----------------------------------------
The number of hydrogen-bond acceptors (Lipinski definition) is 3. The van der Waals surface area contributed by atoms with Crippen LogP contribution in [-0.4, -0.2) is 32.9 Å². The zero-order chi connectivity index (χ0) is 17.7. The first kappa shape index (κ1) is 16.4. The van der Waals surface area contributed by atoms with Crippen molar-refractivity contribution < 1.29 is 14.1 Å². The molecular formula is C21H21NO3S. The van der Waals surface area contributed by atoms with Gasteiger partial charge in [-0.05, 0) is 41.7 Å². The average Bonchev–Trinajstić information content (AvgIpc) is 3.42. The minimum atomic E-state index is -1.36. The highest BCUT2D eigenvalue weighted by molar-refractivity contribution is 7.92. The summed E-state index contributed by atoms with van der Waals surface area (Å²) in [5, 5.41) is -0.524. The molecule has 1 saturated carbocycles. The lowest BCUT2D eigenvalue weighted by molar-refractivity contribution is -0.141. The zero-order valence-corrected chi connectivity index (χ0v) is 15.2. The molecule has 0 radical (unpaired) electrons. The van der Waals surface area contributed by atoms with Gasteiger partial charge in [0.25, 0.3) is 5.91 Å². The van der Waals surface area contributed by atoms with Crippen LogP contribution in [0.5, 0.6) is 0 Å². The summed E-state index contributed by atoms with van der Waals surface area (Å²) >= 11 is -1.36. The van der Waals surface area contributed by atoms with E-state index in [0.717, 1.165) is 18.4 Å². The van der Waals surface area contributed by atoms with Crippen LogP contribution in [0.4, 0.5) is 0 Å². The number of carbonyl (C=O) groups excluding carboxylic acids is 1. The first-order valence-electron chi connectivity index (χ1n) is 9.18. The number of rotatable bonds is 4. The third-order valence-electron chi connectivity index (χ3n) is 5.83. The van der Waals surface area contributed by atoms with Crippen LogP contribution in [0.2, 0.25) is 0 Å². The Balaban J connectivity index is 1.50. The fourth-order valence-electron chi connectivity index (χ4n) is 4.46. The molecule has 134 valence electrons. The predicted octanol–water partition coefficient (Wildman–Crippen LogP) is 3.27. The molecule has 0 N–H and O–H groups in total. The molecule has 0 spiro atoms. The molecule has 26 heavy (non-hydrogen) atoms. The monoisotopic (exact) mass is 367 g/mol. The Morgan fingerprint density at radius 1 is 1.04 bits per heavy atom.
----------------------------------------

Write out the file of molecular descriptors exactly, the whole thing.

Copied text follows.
The number of hydrogen-bond acceptors (Lipinski definition) is 3. The van der Waals surface area contributed by atoms with Crippen LogP contribution in [-0.4, -0.2) is 32.9 Å². The zero-order chi connectivity index (χ0) is 17.7. The first kappa shape index (κ1) is 16.4. The van der Waals surface area contributed by atoms with Crippen molar-refractivity contribution < 1.29 is 14.1 Å². The molecular formula is C21H21NO3S. The van der Waals surface area contributed by atoms with Gasteiger partial charge in [-0.05, 0) is 41.7 Å². The average Bonchev–Trinajstić information content (AvgIpc) is 3.42. The minimum atomic E-state index is -1.36. The highest BCUT2D eigenvalue weighted by molar-refractivity contribution is 7.92. The summed E-state index contributed by atoms with van der Waals surface area (Å²) in [5, 5.41) is -0.524. The molecule has 1 saturated carbocycles. The lowest BCUT2D eigenvalue weighted by molar-refractivity contribution is -0.141. The zero-order valence-corrected chi connectivity index (χ0v) is 15.2. The molecule has 0 radical (unpaired) electrons. The van der Waals surface area contributed by atoms with Gasteiger partial charge in [0.25, 0.3) is 5.91 Å². The van der Waals surface area contributed by atoms with Crippen LogP contribution in [0.5, 0.6) is 0 Å². The summed E-state index contributed by atoms with van der Waals surface area (Å²) >= 11 is -1.36. The van der Waals surface area contributed by atoms with E-state index in [0.717, 1.165) is 18.4 Å². The van der Waals surface area contributed by atoms with Crippen LogP contribution in [0.4, 0.5) is 0 Å². The number of carbonyl (C=O) groups excluding carboxylic acids is 1. The first-order valence-electron chi connectivity index (χ1n) is 9.18. The number of rotatable bonds is 4. The third-order valence-electron chi connectivity index (χ3n) is 5.83. The van der Waals surface area contributed by atoms with Crippen LogP contribution in [0.2, 0.25) is 0 Å². The Balaban J connectivity index is 1.50. The fourth-order valence-electron chi connectivity index (χ4n) is 4.46. The molecule has 134 valence electrons. The predicted octanol–water partition coefficient (Wildman–Crippen LogP) is 3.27. The molecule has 0 N–H and O–H groups in total. The molecule has 0 spiro atoms. The molecule has 26 heavy (non-hydrogen) atoms. The monoisotopic (exact) mass is 367 g/mol. The Morgan fingerprint density at radius 1 is 1.04 bits per heavy atom.